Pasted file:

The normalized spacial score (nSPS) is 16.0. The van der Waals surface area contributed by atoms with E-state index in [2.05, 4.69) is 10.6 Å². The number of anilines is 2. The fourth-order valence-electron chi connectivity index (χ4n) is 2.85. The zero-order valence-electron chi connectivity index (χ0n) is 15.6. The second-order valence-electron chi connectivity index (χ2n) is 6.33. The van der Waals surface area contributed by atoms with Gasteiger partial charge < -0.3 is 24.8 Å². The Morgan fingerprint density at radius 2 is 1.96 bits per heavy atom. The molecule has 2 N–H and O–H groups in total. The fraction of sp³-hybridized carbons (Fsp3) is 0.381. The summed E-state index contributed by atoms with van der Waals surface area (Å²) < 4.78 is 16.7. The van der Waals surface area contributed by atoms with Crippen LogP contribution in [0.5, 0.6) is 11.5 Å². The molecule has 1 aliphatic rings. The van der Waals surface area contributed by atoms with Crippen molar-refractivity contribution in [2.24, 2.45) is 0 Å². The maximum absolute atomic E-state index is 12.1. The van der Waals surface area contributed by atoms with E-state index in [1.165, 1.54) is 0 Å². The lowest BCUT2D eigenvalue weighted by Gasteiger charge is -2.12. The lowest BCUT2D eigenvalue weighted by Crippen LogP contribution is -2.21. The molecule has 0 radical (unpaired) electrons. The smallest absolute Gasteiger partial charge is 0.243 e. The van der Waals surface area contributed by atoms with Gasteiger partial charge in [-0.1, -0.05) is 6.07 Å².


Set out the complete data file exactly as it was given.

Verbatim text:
The normalized spacial score (nSPS) is 16.0. The van der Waals surface area contributed by atoms with E-state index in [2.05, 4.69) is 10.6 Å². The number of anilines is 2. The fourth-order valence-electron chi connectivity index (χ4n) is 2.85. The zero-order valence-electron chi connectivity index (χ0n) is 15.6. The second-order valence-electron chi connectivity index (χ2n) is 6.33. The van der Waals surface area contributed by atoms with Gasteiger partial charge < -0.3 is 24.8 Å². The Morgan fingerprint density at radius 2 is 1.96 bits per heavy atom. The molecule has 2 N–H and O–H groups in total. The fraction of sp³-hybridized carbons (Fsp3) is 0.381. The summed E-state index contributed by atoms with van der Waals surface area (Å²) < 4.78 is 16.7. The van der Waals surface area contributed by atoms with Crippen LogP contribution in [0.5, 0.6) is 11.5 Å². The molecule has 1 aliphatic rings. The van der Waals surface area contributed by atoms with Crippen molar-refractivity contribution in [2.24, 2.45) is 0 Å². The maximum absolute atomic E-state index is 12.1. The van der Waals surface area contributed by atoms with E-state index in [1.165, 1.54) is 0 Å². The lowest BCUT2D eigenvalue weighted by Gasteiger charge is -2.12. The lowest BCUT2D eigenvalue weighted by Crippen LogP contribution is -2.21. The molecule has 0 radical (unpaired) electrons. The smallest absolute Gasteiger partial charge is 0.243 e. The van der Waals surface area contributed by atoms with Gasteiger partial charge in [-0.1, -0.05) is 6.07 Å².